Iran plotted to kidnap dissident journalist and author from her Brooklyn home
An Iranian intelligence officer and a network of accomplices tried to kidnap a prominent U.S. journalist and author from her Brooklyn home to silence her criticism of the Iranian regime, federal prosecutors allege.
Prosecutors allege a disturbing plot by the Iranian government aimed to grab activist Masih Alinejad and lock her up in an Iranian prison. Their plans included spying on her home for months and researching the best route to the Brooklyn waterfront — where they hoped to shove her in a military-style speedboat headed for Venezuela.
“I was in three safe houses, and they were following me,” Alinejad, 44, told the Daily News. “I think I’m living in a movie. I’ve cooperated with the FBI for the last eight months.”
Federal prosecutors in Manhattan indicted Alireza Shavaroghi Farahani, 50, an Iranian intelligence official who resides in Iran, and four accomplices, in the kidnapping scheme.
Only one has been arrested so far — Niloufar Bahadorifar, 46, of California. Farahani and three others, Mahmoud Khazein, 42, Kiya Sadeghi, 35, and Omid Noori, 45, remain at large.
The indictment doesn’t name Alinejad, but she spoke out at length about the plot, and posts on her Twitter page make it clear she was the intended target.
Alinejad is known for her fierce activism against the law requiring women in Iran to wear a hijab, and in 2019, she sued the Iranian government in federal court, accusing it of harassing her family and imprisoning her brother. She fled Iran in 2009, and became a U.S. citizen in 2019.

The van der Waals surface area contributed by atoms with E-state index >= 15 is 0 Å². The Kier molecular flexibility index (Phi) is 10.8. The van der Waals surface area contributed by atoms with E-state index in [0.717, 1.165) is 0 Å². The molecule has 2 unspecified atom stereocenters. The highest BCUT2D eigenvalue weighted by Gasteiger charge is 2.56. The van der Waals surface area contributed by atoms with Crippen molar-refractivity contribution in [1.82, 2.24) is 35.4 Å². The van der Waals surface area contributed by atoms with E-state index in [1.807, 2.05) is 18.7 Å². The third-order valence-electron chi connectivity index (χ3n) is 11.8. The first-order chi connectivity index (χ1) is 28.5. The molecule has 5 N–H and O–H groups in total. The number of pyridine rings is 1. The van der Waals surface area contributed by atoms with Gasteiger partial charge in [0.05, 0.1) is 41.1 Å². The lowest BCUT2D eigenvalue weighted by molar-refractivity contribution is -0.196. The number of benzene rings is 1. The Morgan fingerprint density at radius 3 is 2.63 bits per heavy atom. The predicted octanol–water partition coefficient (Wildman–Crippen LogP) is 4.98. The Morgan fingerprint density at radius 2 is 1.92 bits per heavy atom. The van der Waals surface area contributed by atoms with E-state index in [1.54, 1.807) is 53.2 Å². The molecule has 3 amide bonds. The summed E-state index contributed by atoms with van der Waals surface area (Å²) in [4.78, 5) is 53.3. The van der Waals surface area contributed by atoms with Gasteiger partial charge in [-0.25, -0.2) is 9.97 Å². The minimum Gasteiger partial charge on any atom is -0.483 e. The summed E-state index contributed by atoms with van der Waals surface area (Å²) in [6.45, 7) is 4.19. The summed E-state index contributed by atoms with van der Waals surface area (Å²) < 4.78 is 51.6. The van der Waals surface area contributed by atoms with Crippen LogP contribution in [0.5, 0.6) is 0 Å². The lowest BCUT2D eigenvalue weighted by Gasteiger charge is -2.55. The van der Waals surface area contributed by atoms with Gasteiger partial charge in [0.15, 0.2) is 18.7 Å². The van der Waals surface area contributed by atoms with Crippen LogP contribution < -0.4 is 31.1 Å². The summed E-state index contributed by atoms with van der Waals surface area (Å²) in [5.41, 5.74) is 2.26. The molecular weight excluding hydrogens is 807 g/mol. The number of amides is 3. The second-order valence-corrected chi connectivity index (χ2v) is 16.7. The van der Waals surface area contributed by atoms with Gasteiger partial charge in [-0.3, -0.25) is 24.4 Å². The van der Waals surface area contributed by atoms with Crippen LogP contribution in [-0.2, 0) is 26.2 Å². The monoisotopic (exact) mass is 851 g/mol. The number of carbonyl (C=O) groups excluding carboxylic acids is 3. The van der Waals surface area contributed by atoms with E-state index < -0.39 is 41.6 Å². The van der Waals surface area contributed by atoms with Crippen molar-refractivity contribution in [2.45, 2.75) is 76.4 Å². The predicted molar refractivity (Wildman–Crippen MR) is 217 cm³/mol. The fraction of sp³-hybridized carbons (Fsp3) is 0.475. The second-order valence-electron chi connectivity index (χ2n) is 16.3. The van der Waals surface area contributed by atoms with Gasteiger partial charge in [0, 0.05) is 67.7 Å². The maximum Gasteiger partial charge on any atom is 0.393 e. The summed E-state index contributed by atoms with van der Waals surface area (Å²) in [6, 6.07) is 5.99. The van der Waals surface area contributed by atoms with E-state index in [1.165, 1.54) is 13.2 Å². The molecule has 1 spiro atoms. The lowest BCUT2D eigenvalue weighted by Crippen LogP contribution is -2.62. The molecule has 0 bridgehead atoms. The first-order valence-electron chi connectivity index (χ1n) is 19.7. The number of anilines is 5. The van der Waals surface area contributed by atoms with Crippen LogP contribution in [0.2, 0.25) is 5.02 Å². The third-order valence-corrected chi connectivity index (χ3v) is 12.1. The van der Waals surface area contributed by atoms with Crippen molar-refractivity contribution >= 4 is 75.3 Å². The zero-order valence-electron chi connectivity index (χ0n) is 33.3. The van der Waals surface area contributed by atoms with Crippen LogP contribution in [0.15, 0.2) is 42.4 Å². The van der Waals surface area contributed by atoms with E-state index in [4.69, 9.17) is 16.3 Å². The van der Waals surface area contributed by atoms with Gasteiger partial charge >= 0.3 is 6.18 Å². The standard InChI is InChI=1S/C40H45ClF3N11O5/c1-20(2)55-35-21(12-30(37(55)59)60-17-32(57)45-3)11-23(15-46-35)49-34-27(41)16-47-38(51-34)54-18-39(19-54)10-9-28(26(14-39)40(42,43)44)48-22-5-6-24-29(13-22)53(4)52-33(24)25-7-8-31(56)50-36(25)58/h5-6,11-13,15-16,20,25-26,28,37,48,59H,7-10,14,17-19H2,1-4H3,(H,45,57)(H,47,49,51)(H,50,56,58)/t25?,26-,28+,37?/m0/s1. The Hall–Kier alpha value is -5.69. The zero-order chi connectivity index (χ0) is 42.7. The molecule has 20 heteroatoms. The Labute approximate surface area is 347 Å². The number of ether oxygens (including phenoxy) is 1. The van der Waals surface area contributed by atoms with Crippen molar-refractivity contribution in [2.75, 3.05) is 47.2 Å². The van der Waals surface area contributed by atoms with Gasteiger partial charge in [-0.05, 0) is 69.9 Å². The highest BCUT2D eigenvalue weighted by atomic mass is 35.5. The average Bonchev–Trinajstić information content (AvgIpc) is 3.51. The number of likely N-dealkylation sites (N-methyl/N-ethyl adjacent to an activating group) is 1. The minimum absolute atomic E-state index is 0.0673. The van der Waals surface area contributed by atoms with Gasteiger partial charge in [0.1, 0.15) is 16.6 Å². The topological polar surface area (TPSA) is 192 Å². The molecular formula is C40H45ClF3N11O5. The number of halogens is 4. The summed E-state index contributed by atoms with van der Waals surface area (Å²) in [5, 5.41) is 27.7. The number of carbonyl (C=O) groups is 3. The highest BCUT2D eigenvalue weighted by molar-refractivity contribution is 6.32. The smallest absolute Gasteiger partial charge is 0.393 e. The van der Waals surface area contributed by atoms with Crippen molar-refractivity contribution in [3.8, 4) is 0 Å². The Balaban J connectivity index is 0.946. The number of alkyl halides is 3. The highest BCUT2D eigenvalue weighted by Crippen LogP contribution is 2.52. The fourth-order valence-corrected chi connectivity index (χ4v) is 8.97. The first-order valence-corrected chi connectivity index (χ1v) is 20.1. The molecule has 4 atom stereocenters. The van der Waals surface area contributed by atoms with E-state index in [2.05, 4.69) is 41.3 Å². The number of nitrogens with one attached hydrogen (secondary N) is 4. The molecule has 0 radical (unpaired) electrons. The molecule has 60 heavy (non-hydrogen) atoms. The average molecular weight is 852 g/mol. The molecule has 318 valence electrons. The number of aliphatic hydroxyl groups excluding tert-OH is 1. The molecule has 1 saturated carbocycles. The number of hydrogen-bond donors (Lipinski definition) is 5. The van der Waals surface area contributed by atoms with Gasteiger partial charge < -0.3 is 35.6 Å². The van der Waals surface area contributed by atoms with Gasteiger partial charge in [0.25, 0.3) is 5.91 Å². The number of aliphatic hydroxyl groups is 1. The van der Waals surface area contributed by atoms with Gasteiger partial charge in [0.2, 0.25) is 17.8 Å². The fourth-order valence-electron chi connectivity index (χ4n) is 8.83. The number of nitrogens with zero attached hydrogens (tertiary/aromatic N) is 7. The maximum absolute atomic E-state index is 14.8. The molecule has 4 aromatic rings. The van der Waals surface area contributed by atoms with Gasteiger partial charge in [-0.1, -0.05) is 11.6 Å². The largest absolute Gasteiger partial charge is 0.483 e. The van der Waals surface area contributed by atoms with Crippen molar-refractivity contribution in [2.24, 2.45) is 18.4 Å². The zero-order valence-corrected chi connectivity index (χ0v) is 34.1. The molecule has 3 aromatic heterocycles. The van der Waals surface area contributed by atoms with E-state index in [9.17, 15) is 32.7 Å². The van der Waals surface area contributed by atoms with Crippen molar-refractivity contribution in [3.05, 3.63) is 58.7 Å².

“I have 5 million followers on my Instagram… I’m giving a platform to people inside, challenging the compulsory hijab, and challenging the religious dictatorship,” she told The News. “All the years and years they called America the great Satan, the biggest enemy. But they’re scared of their own people. That’s why they sent officers from the intelligence service to Brooklyn to kidnap me.”
She said she was horrified by the news last year that the Iranian government had executed Ruhollah Zam, a dissident journalist living in France. Federal prosecutors said he was lured by Iranian intelligence services to leave France in October 2019, and captured him.
“My heart was broken following the news of his execution, and I was like, ‘Wow, they’re trying to exactly do the same to me.’ It’s scary but it gives me hope. I give voice to the voiceless people inside Iran,” she said.
In a 2020 column in the Washington Post, the activist said the Iranian government had started “a social media campaign calling for my abduction.”
“This is not some far-fetched movie plot,” FBI Assistant Director William F. Sweeney Jr. said Tuesday. “We allege a group, backed by the Iranian government, conspired to kidnap a U.S. based journalist here on our soil and forcibly return her to Iran. Not on our watch.”
Starting in 2018, federal prosecutors allege, Iranian government officials tried to bribe her relatives, who still live in Iran, to invite her to travel to a third country, where they plotted to arrest and return her to Iran to be imprisoned. The relatives refused.
“They arrested my innocent brother. They sent him to prison for 8 years to punish me, to keep me silent,” Alinejad told The News. “They interrogated my 70-year-old mother. They brought my sister on Iranian national television to disown me.”